How Rachel Zoe, Oprah Winfrey, and Katie Couric Launched Their Careers
Everybody has to start somewhere. Whether it's working as a babysitter or selling shoes at the local mall, your first job is momentous. It teaches you valuable lessons about life, hard work, and who you want to become. A-listers and leaders Rachel Zoe, Oprah Winfrey, Katie Couric, and President Barack Obama shared the nostalgic story behind their first job in a series for LinkedIn. Scroll down to find out how some of America's most successful people launched their career.
Today she's CEO of Rachel Zoe Inc. and editor in chief of The Zoe Report, but Zoe had a similar start to millions of others—in retail. "My first job was as a sales associate at the Nine West store in Short Hills Mall in New Jersey," Zoe tells LinkedIn. "At the time I didn’t know I wanted to be a stylist (I was only 16 and thought I’d one day be a psychiatrist), but I loved the satisfaction of showing customers options they didn’t even know they wanted and having them walk away excited about their new purchase," she says.
First job wisdom: Building relationships is the foundation for a solid career. "Catering to people’s needs, understanding their insecurities and adapting my services accordingly came pretty easily to me. Mastering the art of interpersonal interaction made me the top seller in the store—repeatedly—and that skill has remained important throughout my career as a stylist, editor, and designer," she says.
Entering a talent contest on a whim proved to be the launchpad for Oprah Winfrey's career. She was babysitting for just 50 cents an hour when she got her big break. "I entered the Miss Fire Prevention contest sponsored by my local radio station WVOL in Nashville. Everyone, especially me, was shocked when I won," she writes. What came next was life changing. Winfrey visited her local radio station to collect the prize and was given the opportunity to hear her voice on radio. "He tore some wire copy, adjusted the mic, and rolled tape as I began to speak. I hadn’t finished three sentences before he called for another guy, then another, to Come listen to this kid read," she reflects.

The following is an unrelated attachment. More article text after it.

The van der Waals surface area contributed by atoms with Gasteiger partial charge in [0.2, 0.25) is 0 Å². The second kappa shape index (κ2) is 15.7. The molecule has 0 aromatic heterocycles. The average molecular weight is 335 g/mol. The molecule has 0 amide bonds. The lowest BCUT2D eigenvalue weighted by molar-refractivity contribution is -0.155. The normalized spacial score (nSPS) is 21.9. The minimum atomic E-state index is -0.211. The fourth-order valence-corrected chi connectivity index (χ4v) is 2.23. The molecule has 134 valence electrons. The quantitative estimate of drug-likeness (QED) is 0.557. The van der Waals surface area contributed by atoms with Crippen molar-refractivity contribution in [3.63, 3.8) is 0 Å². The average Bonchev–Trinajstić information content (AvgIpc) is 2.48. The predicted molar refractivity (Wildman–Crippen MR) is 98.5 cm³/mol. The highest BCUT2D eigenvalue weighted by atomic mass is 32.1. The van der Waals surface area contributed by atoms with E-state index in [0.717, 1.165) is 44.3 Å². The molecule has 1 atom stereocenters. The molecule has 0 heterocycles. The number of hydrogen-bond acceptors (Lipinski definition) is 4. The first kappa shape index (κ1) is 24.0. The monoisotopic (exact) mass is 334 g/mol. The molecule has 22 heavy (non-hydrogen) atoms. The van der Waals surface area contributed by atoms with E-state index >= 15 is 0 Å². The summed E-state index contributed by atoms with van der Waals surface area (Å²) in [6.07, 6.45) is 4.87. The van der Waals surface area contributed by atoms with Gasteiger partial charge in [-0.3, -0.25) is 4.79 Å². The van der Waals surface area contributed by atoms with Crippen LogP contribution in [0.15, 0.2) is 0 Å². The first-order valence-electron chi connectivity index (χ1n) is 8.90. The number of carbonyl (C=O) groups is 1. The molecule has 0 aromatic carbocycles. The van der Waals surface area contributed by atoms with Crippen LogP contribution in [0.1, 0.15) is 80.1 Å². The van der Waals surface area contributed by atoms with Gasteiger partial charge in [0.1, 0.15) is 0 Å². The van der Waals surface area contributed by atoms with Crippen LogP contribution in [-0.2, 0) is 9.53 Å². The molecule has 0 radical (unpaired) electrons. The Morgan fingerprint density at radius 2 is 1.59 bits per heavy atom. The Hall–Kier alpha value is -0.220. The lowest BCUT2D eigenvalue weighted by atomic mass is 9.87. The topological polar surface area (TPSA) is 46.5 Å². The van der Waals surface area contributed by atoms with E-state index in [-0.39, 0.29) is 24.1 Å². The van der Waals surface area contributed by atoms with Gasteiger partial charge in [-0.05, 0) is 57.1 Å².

First job wisdom: You never know when your big break will happen, so always give your best. Winfrey says the chance opportunity to hear her voice on tape led to a career she'd never imagined. "I left the station that day with the biggest prize of all—my first job in broadcasting. I was 17 years old," she says.
Journalist Katie Couric was 18 years old when she received her very first paycheck. It was during her summer break after her senior year of high school, and Couric says it changed her perspective on work. "It was my mom’s idea to have my siblings and me work at the camp. I think she wanted to broaden our horizons beyond our 'Leave It to Beaver' life in Arlington, Virginia," she says. "What I didn’t realize at the time was how profoundly it would shape my life and my view of the world." Couric's job involved leading a group of blind children through activities and on field trips. "I learned so much about people from all different backgrounds, understood the importance of getting to work on time, sticking to a schedule, being patient and inclusive, and navigating group dynamics," she says.
First job wisdom: Always keep an open mind. "It became so clear to me that everyone, no matter what their limitations, has something to offer. Part of our jobs as human beings is recognizing that," says Couric. "That’s what I learned that summer."
He's one of the most powerful leaders in the world, but even President Barack Obama had to start somewhere. Obama says his first job taught him valuable lessons that built him into the man he is today. He worked as—wait for it—an ice cream scooper. "Scooping ice cream is tougher than it looks. Rows and rows of rock-hard ice cream can be brutal on the wrists," he tells LinkedIn. "As a teenager working behind the counter at Baskin-Robbins in Honolulu, I was less interested in what the job meant for my future and more concerned about what it meant for my jump shot."
First job wisdom: Give it a go. Obama says that although his first job wasn't glamorous, it taught him more than he expected. "While I may have lost my taste for ice cream after one too many free scoops, I’ll never forget that job—or the people who gave me that opportunity—and how they helped me get to where I am today."